Getting primed for Prime Day: Is your brand ready?

June 10, 2021
Sandy Skrovan
Written By
Sandy Skrovan

This Prime Day could be another record breaker. As the country begins to open up, so too are shoppers’ pocketbooks. Prime Day will take place this year on June 21 - 22, and the anticipation is building. Profitero’s May survey of more than 1,300 U.S. consumers found that 64% of consumers are planning to shop on Amazon on Prime Day; More than a third will be seeking deals across other retailers too.

Screenshot 2021-06-10 120952

Source: Profitero consumer survey, May 25, 2021; n = 1,317

Deal or no deal, be prepared

Each year brings more activity around Prime Day. This underscores how important it is for brands to prepare and put their best foot forward, whether running a deal or not.

For brands running Prime Day deals, this means having plenty of product available, and spot-on pricing and promotions. But even those not running deals must think about upping your product content game and earning high placement in search results — now. You want to head into Amazon’s big event ready to leverage the huge demand and traffic spikes it generates.

So with less than two weeks to go, how can brand marketers prepare? Below are some insights and tips from the eCommerce experts on the frontlines.  

First, is it even worth investing in Prime Day? You bet here’s why

The number of Amazon Prime members ballooned during the pandemic, growing from a reported 150 million in 2020 to 200 million by April 2021. As Beth Ann Kaminkow, Global CEO at VMLY&R Commerce puts it: “That’s a large installed based of consumers brands could have access to during Prime Day.” It’s the promise of all those eyeballs, impressions and shoppers in discovery mode (which can be tapped later for retargeting purposes) that’s worth investing in. The flip side? Not investing has its consequences.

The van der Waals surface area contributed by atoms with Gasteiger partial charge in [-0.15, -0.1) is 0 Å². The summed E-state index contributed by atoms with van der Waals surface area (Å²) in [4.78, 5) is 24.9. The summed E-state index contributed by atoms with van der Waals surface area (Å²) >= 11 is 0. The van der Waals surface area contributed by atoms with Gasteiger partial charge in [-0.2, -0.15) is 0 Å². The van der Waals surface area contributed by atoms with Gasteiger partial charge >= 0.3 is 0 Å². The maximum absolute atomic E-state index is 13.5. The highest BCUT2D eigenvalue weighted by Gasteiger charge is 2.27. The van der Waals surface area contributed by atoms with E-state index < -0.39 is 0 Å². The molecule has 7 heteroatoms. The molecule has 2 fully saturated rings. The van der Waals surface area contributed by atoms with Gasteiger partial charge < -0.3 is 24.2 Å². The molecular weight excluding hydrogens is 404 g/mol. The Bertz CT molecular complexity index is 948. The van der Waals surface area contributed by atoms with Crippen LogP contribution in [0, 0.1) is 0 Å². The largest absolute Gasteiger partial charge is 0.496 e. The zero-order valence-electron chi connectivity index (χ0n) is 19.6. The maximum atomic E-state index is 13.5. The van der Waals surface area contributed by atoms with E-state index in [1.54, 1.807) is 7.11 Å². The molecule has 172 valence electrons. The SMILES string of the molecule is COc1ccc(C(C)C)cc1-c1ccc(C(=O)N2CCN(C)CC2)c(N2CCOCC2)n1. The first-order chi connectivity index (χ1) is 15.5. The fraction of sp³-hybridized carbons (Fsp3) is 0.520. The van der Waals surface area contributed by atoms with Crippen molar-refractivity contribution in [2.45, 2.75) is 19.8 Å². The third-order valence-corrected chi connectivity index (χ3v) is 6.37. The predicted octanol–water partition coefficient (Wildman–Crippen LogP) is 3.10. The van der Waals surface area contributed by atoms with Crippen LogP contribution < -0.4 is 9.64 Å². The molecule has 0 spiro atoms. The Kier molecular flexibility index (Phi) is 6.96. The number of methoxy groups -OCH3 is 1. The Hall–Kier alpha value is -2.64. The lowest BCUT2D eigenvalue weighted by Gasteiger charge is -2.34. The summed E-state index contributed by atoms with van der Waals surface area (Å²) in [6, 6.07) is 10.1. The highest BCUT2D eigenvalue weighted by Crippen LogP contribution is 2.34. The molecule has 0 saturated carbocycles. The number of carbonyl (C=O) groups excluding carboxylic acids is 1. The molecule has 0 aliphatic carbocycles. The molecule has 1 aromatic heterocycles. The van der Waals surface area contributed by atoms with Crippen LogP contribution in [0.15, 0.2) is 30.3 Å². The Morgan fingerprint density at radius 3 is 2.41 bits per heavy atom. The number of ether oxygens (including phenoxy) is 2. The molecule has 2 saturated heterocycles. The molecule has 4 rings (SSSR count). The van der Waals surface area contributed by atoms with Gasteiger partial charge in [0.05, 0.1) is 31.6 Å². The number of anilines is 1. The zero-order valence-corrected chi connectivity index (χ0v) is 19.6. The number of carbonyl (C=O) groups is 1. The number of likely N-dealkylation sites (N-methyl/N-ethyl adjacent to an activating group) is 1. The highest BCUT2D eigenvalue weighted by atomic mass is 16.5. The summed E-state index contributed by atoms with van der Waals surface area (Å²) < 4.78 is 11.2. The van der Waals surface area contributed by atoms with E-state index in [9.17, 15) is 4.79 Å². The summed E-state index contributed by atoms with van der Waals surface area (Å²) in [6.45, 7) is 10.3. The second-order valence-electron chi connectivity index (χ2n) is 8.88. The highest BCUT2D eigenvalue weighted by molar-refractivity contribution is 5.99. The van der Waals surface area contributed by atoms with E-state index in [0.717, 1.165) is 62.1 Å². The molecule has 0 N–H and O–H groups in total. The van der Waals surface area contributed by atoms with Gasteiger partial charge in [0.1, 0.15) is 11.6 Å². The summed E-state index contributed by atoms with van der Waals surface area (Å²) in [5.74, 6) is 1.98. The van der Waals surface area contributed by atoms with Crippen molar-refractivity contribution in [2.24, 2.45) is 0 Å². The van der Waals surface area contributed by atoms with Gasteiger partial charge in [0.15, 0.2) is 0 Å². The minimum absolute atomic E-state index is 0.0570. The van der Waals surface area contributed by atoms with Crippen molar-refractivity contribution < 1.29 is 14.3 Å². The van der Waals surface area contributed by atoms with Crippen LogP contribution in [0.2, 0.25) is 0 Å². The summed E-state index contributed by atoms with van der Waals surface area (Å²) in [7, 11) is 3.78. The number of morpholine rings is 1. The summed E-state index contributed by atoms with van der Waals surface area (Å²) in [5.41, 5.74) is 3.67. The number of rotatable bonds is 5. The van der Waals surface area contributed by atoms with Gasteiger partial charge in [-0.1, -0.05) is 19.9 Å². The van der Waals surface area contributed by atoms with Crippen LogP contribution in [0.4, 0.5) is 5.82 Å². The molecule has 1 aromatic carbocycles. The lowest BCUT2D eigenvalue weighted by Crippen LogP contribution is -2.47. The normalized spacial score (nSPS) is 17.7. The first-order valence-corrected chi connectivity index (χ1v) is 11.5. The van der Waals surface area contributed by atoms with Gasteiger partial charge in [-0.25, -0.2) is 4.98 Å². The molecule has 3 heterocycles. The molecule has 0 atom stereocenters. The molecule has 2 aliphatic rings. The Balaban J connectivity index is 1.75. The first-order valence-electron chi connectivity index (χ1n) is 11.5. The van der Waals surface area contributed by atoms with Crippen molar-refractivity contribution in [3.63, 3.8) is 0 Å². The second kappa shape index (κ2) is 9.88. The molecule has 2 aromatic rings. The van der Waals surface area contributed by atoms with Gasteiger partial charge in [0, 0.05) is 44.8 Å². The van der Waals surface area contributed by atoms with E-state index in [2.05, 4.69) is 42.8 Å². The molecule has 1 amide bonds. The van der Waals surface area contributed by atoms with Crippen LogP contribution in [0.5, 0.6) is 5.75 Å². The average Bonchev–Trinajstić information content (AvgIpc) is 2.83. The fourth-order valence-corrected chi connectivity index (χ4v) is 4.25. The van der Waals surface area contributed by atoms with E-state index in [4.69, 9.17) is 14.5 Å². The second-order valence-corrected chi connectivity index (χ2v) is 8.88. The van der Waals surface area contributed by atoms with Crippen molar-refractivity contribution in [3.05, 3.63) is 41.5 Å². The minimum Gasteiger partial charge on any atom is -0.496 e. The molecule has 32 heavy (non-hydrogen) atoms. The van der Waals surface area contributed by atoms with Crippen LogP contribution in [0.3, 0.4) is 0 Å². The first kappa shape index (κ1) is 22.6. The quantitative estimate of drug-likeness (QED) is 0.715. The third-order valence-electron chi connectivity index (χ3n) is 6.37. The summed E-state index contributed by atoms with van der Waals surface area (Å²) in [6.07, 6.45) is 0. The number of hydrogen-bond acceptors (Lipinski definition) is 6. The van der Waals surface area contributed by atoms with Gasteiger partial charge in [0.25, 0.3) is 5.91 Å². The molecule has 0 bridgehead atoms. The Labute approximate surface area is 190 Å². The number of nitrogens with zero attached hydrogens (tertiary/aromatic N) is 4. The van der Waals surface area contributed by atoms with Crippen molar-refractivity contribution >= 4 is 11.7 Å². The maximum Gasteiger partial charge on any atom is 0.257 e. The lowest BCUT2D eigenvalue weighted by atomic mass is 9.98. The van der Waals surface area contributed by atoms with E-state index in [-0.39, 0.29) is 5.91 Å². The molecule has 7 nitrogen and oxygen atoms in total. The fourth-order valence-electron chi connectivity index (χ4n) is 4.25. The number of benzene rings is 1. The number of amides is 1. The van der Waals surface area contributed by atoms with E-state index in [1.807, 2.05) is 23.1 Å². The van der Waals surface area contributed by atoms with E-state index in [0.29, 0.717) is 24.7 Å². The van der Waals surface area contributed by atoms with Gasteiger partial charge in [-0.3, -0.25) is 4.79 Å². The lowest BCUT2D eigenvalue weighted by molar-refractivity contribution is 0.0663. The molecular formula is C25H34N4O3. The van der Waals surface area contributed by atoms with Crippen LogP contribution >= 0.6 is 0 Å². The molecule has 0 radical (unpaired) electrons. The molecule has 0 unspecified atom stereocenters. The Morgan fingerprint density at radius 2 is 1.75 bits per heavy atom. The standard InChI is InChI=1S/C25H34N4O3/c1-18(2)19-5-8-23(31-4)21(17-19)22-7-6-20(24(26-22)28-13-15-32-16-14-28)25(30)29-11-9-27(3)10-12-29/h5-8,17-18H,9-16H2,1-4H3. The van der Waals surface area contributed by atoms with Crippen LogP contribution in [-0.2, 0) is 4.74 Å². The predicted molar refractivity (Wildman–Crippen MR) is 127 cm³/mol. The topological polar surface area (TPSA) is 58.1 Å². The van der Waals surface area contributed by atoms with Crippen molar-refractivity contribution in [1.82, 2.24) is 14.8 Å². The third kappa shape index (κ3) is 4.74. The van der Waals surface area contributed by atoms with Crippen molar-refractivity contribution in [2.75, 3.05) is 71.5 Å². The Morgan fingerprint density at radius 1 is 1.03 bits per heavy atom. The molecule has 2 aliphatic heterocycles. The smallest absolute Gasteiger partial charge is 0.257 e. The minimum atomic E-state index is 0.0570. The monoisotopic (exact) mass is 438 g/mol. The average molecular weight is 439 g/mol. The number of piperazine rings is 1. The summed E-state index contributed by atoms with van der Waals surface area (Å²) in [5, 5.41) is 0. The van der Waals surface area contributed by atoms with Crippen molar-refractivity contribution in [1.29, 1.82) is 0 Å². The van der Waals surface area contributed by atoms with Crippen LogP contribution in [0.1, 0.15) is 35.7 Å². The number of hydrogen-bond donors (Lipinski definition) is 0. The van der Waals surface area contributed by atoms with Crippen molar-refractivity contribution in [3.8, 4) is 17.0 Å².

• Andrea Leigh, VP of Strategy at Ideoclick: Anytime Amazon puts corporate marketing dollars behind an event, and drives traffic to its site, brands should consider participation. There’s also a cost of not participating, or at least a cost of not increasing ad spend during these promotional times. That’s if competitors advertise instead and convert customers to their products versus yours, and brand switching occurs.
  • Anthony Vitro, President of Sage Tree: It’s worth investing, but important to do so thoughtfully based on your sales objectives. There are amazing opportunities to drive new consideration through Prime Day events. I like to see brands focus deals on new innovation or products that are a gateway into the brand so we can retarget later.
  • Beth Ann Kaminkow, Global CEO at VMLY&R Commerce: Strategically, brands that allocate budget for post-Prime Day activations can leverage different aspects of the Amazon Advertising ecosystem to re-engage shoppers that purchase within a category. This allows brands to capitalize on repeat purchases during the months following the event. 

Ways to capitalize on Prime Day beyond promotions

Prime Day or not, brands need to consider the full consumer journey and experience they provide for shoppers online. This means investing in search so shoppers can find your products. Prime Day is not the time to skimp on your paid ad budget. Andrea Leigh, VP of Strategy at Ideoclick suggests that brands start increasing ad spend at least two weeks before Prime Day and then gradually ramp up.

Also make sure your product content is in order before heading into the big event. As Nancy McLaughlin, Sr. Director, Search & Enterprise Services at Tinuiti says: “Use all the tools available to you: Ensure that your store is up to date with any Prime Day exclusives. Treat your storefront like the homepage of your website. Ensure your product detail page creative is compelling, and that it showcases your brand in an engaging way.”

  • Brian Martinez, Director of Client Strategy at Channel Key: Brands need to focus on advertising and being found in search. Prime Day sees bids increase, so to compete you must also raise your bids and monitor budgets throughout the day and adjust.